00194 Neonatal Hyperbilirubinemia (Jaundice)

Domain 2: nutrition
Class 4: metabolism
Diagnostic Code: 00194
Nanda label: neonatal hyperbilirubinemia
Diagnostic focus: hyperbilirubinemia
Approved 2008 • Revised 2010, 2017 • Evidence level 2.1

NANDA Nursing Diagnosis Definition

Nanda nursing diagnosis « hyperbilirubinemia neonatal is defined as: accumulation of bilirubin not conjugated in circulation (less than 15 ml/dl) that appears after the first 24 hours of life. < /p>

Definite characteristics

  • Analytical results of abnormal liver function
  • Boarded skin
  • Yellow mucous membranes
  • Yellow sclerotic
  • Yellow-orange skin

Related factors

  • Delay in the expulsion of the meconium
  • Maternal behavior of inadequate nutrition
  • Malnourite infants
  • Child’s difficulty to make the transition to extrauterine life
  • Lack of well -established feeding pattern
  • Neonate between 1 and 7 days of age
  • Abnormal weight loss (> 7% -8% in the neonate, 15% in term neonate
  • Delay in expulsion of feces (meconium)

Risk population

  • Neonates of the East Asian
  • Infants with low birth weight
  • Neonates of native-American ethnicity
  • Neonates <7 days of age
  • Neonates with breastfeeding
  • Neonates with blood groups incompatible with maternal
  • Neonates whose mothers suffered gestational diabetes
  • Neonates with brothers with a history of jaundice
  • Neonates with significant bruises during childbirth
  • Populations living at great altitudes
  • Premature neonates

Associated problems

  • Bacterial infection
  • Enzymatic deficiency
  • Metabolism deterioration
  • Internal hemorrhage
  • Hepatic malfunction
  • Prenatal infection
  • sepsis
  • Viral infection

NOC Results

  • Noc results have not yet been associated with this diagnosis, although the following could be useful:
  • Adaptation of the newborn: adaptive response to the extrauterine environment by a physiologically mature newborn, during the first 28 days
  • Knowledge: Therapeutic procedure: degree of understanding demonstrated on a necessary procedure for a treatment regime

Evaluation objectives and criteria

  • The neonate does not present neonatal jaundice, as evidenced by the adaptation of the newborn and the knowledge of the parents: therapeutic procedure
  • Demonstrates adaptation of the newborn, which is manifested by the following indicators (specify from 1 to 5: severely diverted, substantially, moderately, slightly or without any deviation from normal limits):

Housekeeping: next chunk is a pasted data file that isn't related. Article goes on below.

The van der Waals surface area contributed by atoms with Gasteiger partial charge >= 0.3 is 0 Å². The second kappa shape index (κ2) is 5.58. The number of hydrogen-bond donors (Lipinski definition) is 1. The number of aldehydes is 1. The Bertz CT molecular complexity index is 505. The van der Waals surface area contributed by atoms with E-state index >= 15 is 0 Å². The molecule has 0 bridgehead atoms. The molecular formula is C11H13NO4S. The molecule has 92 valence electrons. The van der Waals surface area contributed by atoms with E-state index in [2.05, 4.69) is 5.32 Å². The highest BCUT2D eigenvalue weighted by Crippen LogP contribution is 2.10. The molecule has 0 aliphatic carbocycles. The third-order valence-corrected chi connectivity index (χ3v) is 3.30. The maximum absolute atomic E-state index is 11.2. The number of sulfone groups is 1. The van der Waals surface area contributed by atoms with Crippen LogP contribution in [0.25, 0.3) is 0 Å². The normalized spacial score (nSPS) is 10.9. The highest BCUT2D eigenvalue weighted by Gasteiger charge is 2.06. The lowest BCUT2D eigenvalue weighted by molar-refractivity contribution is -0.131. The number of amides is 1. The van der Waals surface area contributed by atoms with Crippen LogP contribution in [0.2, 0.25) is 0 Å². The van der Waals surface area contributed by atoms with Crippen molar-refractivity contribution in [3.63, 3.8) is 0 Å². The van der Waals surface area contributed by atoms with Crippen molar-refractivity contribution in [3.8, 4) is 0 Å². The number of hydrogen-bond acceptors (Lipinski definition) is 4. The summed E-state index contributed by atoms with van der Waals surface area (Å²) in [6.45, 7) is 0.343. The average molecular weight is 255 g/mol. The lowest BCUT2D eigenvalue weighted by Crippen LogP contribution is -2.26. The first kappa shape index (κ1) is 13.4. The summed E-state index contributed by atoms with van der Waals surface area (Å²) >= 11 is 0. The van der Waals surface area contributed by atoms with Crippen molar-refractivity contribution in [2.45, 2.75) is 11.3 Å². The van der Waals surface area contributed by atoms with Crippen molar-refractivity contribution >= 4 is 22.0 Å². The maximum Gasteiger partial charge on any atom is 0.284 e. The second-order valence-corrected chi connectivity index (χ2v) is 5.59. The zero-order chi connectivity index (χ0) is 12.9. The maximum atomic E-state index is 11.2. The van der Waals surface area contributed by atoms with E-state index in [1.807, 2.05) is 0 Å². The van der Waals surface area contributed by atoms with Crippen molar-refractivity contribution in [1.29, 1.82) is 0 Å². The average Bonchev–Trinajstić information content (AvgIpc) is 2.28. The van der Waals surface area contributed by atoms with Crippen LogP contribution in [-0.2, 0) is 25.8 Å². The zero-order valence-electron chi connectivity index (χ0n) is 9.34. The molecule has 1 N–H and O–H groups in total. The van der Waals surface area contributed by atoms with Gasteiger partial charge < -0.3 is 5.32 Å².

• Bilirubin levels
    • Intestinal elimination
    • skin color
    • Suction reflection
    • Weight
  • Other examples

    • Parents or caregivers state that they understand the causes, possible results and the treatment of hyperbilirubinemia
    • Jaundice disappears and bilirubin levels are reduced with phototherapy

    NIC Interventions

    • NIC interventions have not yet been associated with this diagnosis, although the following could be useful:
    • Breastfeeding assistance to maternal breast: preparation of a mother to breastfeed her baby
    • Phototherapy: Neonate: Use of light therapy to reduce bilirubin levels in the newborn

    Nursing Activities

    • Nursing activities focus on identification and surveillance for the improvement of factors that cause and/or contribute; monitor the symptoms of jaundice in the neonate; intervene independently and in collaboration to correct hyperbilirubinemia, as well as assess and prevent the collateral effects of phototherapy.

    Valuations

    • Review the medical history of childbirth to detect risk factors (premature birth, sepsis, low birth weight, birth trauma, need for birth resuscitation)
    • Evaluate the mother’s prenatal nutritional level, especially with respect to protein intake
    • Detect hypoglycemia signs (such as irritability, agitation, lethargy); obtain heel glucose levels, as indicated
    • Evaluate the success of breastfeeding to the maternal breast
    • Observe the presence of paleness and edema
    • Observe the skin with natural light to see signs of jaundice. Also observe the sclera and the oral mucosa
    • Record the age of the neonate when jaundice appears
    • Review the laboratory results (bilirubin and albumin total serum, hemoglobin and hematocrit, as well as reticulocyte count)
    • Observe the changes in the behavior that could indicate the toxicity of bilirubin (lethargy, inappropriateness, decrease or absence of reflexes, acute screams, torsions, fever, seizures)
    • Evaluate intake and expense; Observe physical dehydration signals
    • Monitor the central temperature
    • Monitor weight loss

    Patient and family education

    • Motivate feeding 4 to 6 hours after birth
    • Motivate the mother to breastfeed the neonate between 8 and 12 times a day
    • Indicate parents or caregivers that they should not apply lotion or oil on the skin of the neonate that receives phototherapy

    Collaboration activities

    • Start and manage phototherapy according to the protocol or prescription of the primary health care provider
    • Place protections in the eyes during phototherapy to avoid retinal lesions. Withdraw them for food and other activities
    • Manage a formula as a substitute for breast milk for 24 to 48 hours, if it is indicated or prescribed
    • Prepare and help with exangransfusion, if necessary
    • Organize phototherapy at home, if necessary
    • Make arrangements to perform serum bilirubin monitoring, if necessary

    Others

    • Keep the warm and dry neonate
    • Provide parents or care for a name and contact number in case the jaundice worsens or if other symptoms appear